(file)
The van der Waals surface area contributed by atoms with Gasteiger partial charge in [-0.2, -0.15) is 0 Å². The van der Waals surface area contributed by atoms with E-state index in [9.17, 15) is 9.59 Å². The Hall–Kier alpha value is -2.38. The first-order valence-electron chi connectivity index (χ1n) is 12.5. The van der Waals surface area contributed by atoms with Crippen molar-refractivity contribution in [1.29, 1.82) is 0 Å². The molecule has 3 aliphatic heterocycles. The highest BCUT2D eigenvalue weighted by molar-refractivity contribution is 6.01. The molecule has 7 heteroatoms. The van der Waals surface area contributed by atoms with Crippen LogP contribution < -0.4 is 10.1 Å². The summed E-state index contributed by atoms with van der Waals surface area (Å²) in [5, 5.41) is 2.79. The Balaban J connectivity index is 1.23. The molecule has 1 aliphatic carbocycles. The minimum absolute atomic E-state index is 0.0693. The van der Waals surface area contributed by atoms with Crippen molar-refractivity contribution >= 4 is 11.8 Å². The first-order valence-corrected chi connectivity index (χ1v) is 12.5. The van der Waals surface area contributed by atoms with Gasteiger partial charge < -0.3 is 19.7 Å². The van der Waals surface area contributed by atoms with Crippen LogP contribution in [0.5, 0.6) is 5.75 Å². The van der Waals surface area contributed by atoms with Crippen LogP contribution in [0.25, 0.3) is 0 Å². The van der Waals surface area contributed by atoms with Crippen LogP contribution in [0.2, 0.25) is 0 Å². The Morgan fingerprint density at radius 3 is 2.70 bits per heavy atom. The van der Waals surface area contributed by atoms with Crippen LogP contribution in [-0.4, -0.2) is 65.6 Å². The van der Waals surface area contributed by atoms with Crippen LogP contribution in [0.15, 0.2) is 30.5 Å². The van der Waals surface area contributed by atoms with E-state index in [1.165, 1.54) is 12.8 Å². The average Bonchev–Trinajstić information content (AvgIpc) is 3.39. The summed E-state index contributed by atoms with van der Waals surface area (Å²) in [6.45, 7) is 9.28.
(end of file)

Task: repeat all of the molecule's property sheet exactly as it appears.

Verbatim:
The van der Waals surface area contributed by atoms with Gasteiger partial charge in [-0.2, -0.15) is 0 Å². The van der Waals surface area contributed by atoms with E-state index in [9.17, 15) is 9.59 Å². The Hall–Kier alpha value is -2.38. The first-order valence-electron chi connectivity index (χ1n) is 12.5. The van der Waals surface area contributed by atoms with Crippen molar-refractivity contribution in [1.29, 1.82) is 0 Å². The molecule has 3 aliphatic heterocycles. The highest BCUT2D eigenvalue weighted by molar-refractivity contribution is 6.01. The molecule has 7 heteroatoms. The van der Waals surface area contributed by atoms with Crippen LogP contribution < -0.4 is 10.1 Å². The summed E-state index contributed by atoms with van der Waals surface area (Å²) in [5, 5.41) is 2.79. The Balaban J connectivity index is 1.23. The molecule has 1 aliphatic carbocycles. The minimum absolute atomic E-state index is 0.0693. The van der Waals surface area contributed by atoms with Crippen molar-refractivity contribution >= 4 is 11.8 Å². The first-order valence-corrected chi connectivity index (χ1v) is 12.5. The van der Waals surface area contributed by atoms with Gasteiger partial charge < -0.3 is 19.7 Å². The van der Waals surface area contributed by atoms with Crippen LogP contribution in [0.5, 0.6) is 5.75 Å². The van der Waals surface area contributed by atoms with Crippen LogP contribution in [0.25, 0.3) is 0 Å². The van der Waals surface area contributed by atoms with Crippen LogP contribution in [0.2, 0.25) is 0 Å². The Morgan fingerprint density at radius 3 is 2.70 bits per heavy atom. The van der Waals surface area contributed by atoms with Crippen LogP contribution in [-0.4, -0.2) is 65.6 Å². The van der Waals surface area contributed by atoms with Crippen LogP contribution in [0.15, 0.2) is 30.5 Å². The van der Waals surface area contributed by atoms with E-state index in [1.165, 1.54) is 12.8 Å². The average Bonchev–Trinajstić information content (AvgIpc) is 3.39. The summed E-state index contributed by atoms with van der Waals surface area (Å²) in [6.45, 7) is 9.28.